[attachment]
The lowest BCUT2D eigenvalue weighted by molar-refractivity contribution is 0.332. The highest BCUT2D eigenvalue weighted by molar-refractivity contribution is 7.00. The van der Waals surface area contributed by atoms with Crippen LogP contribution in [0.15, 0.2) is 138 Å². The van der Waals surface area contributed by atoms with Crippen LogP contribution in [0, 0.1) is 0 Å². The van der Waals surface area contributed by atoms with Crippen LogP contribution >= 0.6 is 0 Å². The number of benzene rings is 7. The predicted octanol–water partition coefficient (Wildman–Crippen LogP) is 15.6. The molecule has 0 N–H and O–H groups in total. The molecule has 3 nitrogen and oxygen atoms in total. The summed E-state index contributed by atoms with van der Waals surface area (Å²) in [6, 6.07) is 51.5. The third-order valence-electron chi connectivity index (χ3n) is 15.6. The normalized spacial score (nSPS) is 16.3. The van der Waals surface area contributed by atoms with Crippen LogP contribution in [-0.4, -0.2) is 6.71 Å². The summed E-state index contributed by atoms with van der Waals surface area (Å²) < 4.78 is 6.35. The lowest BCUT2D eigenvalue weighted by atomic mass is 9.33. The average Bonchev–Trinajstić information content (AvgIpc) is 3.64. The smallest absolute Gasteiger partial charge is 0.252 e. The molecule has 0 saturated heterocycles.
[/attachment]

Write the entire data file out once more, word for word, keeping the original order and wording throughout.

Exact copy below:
The lowest BCUT2D eigenvalue weighted by molar-refractivity contribution is 0.332. The highest BCUT2D eigenvalue weighted by molar-refractivity contribution is 7.00. The van der Waals surface area contributed by atoms with Crippen LogP contribution in [0.15, 0.2) is 138 Å². The van der Waals surface area contributed by atoms with Crippen LogP contribution in [0, 0.1) is 0 Å². The van der Waals surface area contributed by atoms with Crippen LogP contribution >= 0.6 is 0 Å². The number of benzene rings is 7. The predicted octanol–water partition coefficient (Wildman–Crippen LogP) is 15.6. The molecule has 0 N–H and O–H groups in total. The molecule has 3 nitrogen and oxygen atoms in total. The summed E-state index contributed by atoms with van der Waals surface area (Å²) in [6, 6.07) is 51.5. The third-order valence-electron chi connectivity index (χ3n) is 15.6. The normalized spacial score (nSPS) is 16.3. The van der Waals surface area contributed by atoms with Crippen LogP contribution in [-0.4, -0.2) is 6.71 Å². The summed E-state index contributed by atoms with van der Waals surface area (Å²) < 4.78 is 6.35. The lowest BCUT2D eigenvalue weighted by atomic mass is 9.33. The average Bonchev–Trinajstić information content (AvgIpc) is 3.64. The smallest absolute Gasteiger partial charge is 0.252 e. The molecule has 0 saturated heterocycles.